Heading into the final days of campaigning for re-election, incumbent Chicago Mayor Rahm Emanuel has faced intensifying criticism for being too close to the city’s financial elite. Precisely how close, though, remains a matter of conjecture -- and most likely will remain so until after the Tuesday runoff vote. That's because Emanuel’s administration has for weeks blocked the release of correspondence between his administration and one of the Democratic mayor’s top donors, Michael Sacks. The administration has also refused to release details about tens of millions of dollars in shadowy no-bid city payments to some of Emanuel's largest campaign contributors.
Sacks did not respond to an International Business Times request for him to personally release the emails. Emanuel’s office declined IBTimes’ request for comment about why the city blocked the release of the records. Emanuel had publicly promised “to have the most open, accountable and transparent government that the City of Chicago has ever seen.”
The CEO of the Chicago private equity firm Grosvenor, Sacks has been described as Emanuel’s closest ally in the private sector, and has been called Emanuel’s “go-to guy” and his “top troubleshooter.” He and his wife have donated over $1.6 million to Emanuel’s campaign and affiliated PACs and, according to the Chicago Tribune, he has lavished the mayor with gifts.
When Emanuel won election in 2011, he promptly appointed Sacks to serve as vice chairman of World Business Chicago, a quasi-public agency that oversees the city’s outreach to the business community. Sacks later took a lead role in renegotiating the city’s controversial contract with the private firm that operates Chicago’s parking meters. Sacks' firm also has financial ties to one of Chicago’s largest pension funds through a so-called fund of funds, and the firm does business with the Illinois Teachers Retirement System.
Illinois’ open records law mandates that communications to and from public officials like Emanuel be made available for public inspection. But as Emanuel’s runoff campaign headed into its final days -- with the mayor owning a big lead over his rival, Jesus "Chuy" Garcia -- the mayor’s administration denied IBTimes’ March 6 open records request for all emails between Sacks, the mayor and the mayor’s chief of staff.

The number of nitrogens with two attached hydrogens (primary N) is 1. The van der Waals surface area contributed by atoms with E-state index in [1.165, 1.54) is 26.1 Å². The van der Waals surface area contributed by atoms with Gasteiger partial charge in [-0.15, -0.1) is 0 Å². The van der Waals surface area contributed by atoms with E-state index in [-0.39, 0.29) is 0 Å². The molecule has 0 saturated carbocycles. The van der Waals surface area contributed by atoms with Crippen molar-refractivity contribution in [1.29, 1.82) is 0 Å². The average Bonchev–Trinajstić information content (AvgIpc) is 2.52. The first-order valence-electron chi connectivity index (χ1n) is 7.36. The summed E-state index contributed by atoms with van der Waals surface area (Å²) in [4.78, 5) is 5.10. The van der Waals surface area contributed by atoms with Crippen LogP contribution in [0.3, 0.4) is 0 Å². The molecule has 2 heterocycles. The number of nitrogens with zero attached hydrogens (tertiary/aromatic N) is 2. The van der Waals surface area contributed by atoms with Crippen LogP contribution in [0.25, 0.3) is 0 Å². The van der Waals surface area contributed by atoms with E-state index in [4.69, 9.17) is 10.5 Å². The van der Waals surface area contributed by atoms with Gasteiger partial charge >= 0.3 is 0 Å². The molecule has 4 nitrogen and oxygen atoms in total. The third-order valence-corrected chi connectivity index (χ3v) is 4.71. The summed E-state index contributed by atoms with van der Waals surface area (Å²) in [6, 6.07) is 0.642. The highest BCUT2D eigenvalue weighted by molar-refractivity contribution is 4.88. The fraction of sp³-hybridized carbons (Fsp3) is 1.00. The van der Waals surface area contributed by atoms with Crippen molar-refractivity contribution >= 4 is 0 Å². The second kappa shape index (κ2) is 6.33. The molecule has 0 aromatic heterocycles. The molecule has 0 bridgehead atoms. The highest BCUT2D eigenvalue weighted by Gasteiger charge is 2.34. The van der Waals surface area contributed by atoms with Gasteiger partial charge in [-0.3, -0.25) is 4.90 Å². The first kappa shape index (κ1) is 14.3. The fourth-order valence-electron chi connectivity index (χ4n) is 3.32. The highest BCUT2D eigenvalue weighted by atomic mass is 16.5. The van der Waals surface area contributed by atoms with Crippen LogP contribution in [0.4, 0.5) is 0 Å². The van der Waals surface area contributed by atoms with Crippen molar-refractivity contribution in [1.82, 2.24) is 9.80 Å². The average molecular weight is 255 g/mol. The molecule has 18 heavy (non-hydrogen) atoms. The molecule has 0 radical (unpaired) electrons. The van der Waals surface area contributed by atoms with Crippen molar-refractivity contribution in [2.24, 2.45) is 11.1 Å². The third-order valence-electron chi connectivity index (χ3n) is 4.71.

Pressed by a reporter about that decision a week before the election, the administration abruptly changed its response, saying it will now consider providing the records after a redaction process. But Emanuel's spokeswoman declined to commit to providing the government documents before the election. The city has disclosed only that there are more than 1,500 messages between Emanuel, his chief of staff and the Grosvenor CEO.
Sacks’ private equity firm is one of the largest in the industry, with offices from Tokyo to London. But because there is so little disclosure about private equity holdings in general, tracking any potential benefits that Sacks’ firm may have gained from his alliance with Emanuel is difficult. Critics say the Emanuel administration’s narrow interpretation of state open records law makes any kind of transparency all but impossible.
“Mayor Emanuel's promised a more transparent Chicago,” said Maryam Judar, the executive director of the Citizen Advocacy Center, a good government group. “But is the information and data that the public and reporters want, are they available? Not really, as this case proves. Thousands of emails that are subject to FOIA [Freedom of Information Act], but they're not being revealed to the public. The Emanuel administration talks about transparency but doesn't want to be transparent itself.”
In recent months, former Florida Gov. Jeb Bush, a Republican, has released more than 280,000 emails from the time he was in office, and -- after facing criticism for using a private email address -- former Secretary of State Hillary Clinton has called for 30,000 of her emails to be released. By contrast, Emanuel officials initially denied the open records request on the grounds that releasing 1,545 emails would be “unduly burdensome.”
Matt Topic, a civil rights attorney and Illinois FOIA expert, said that this particular rationale has been increasingly deployed by Emanuel’s administration to create a de facto blanket exemption on disclosing public documents the mayor does not want released.
“The 'unduly burdensome' exemption is entirely overused in the City of Chicago,” he told IBTimes. “Public agencies need to prove that the burden overrides the public interest, and it’s unfortunately very common for agencies to fail to do so. The exemption is used to prevent the public from knowing highly relevant information about what their government is doing.”
In rejecting the open records request, Emanuel officials also ignored a specific part of Illinois law that does not permit it to use the “unduly burdensome” exemption. They did not respond to IBTimes' open records request in the amount of time permitted by the law. When that happens, the law states that a governmental agency “may not treat the request as unduly burdensome.”